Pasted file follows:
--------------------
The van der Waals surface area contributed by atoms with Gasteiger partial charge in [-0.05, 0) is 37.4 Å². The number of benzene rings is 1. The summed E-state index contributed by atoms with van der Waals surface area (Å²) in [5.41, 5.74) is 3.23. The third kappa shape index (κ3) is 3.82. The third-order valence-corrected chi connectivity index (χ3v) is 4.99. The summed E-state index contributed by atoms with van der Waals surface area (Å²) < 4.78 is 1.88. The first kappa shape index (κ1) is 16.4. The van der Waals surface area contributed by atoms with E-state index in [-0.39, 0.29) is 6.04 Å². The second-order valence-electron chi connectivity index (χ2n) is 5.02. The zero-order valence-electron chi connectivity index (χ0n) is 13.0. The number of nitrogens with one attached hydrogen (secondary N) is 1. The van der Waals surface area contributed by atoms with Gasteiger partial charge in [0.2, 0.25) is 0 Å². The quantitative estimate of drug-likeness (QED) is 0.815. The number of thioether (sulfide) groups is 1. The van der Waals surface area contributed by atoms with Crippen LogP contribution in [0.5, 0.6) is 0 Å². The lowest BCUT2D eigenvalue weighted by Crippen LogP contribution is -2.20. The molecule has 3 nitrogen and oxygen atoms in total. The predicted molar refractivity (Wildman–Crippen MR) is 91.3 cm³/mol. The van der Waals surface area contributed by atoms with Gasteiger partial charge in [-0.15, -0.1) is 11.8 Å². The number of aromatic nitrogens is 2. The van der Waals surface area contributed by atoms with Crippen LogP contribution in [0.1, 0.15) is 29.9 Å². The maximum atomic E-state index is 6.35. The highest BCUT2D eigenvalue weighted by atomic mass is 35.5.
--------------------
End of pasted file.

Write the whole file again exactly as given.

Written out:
The van der Waals surface area contributed by atoms with Gasteiger partial charge in [-0.05, 0) is 37.4 Å². The number of benzene rings is 1. The summed E-state index contributed by atoms with van der Waals surface area (Å²) in [5.41, 5.74) is 3.23. The third kappa shape index (κ3) is 3.82. The third-order valence-corrected chi connectivity index (χ3v) is 4.99. The summed E-state index contributed by atoms with van der Waals surface area (Å²) < 4.78 is 1.88. The first kappa shape index (κ1) is 16.4. The van der Waals surface area contributed by atoms with E-state index in [-0.39, 0.29) is 6.04 Å². The second-order valence-electron chi connectivity index (χ2n) is 5.02. The zero-order valence-electron chi connectivity index (χ0n) is 13.0. The number of nitrogens with one attached hydrogen (secondary N) is 1. The van der Waals surface area contributed by atoms with Gasteiger partial charge in [0.2, 0.25) is 0 Å². The quantitative estimate of drug-likeness (QED) is 0.815. The number of thioether (sulfide) groups is 1. The van der Waals surface area contributed by atoms with Crippen LogP contribution in [0.5, 0.6) is 0 Å². The lowest BCUT2D eigenvalue weighted by Crippen LogP contribution is -2.20. The molecule has 3 nitrogen and oxygen atoms in total. The predicted molar refractivity (Wildman–Crippen MR) is 91.3 cm³/mol. The van der Waals surface area contributed by atoms with Gasteiger partial charge in [-0.15, -0.1) is 11.8 Å². The number of aromatic nitrogens is 2. The van der Waals surface area contributed by atoms with Crippen LogP contribution in [0.1, 0.15) is 29.9 Å². The maximum atomic E-state index is 6.35. The highest BCUT2D eigenvalue weighted by atomic mass is 35.5.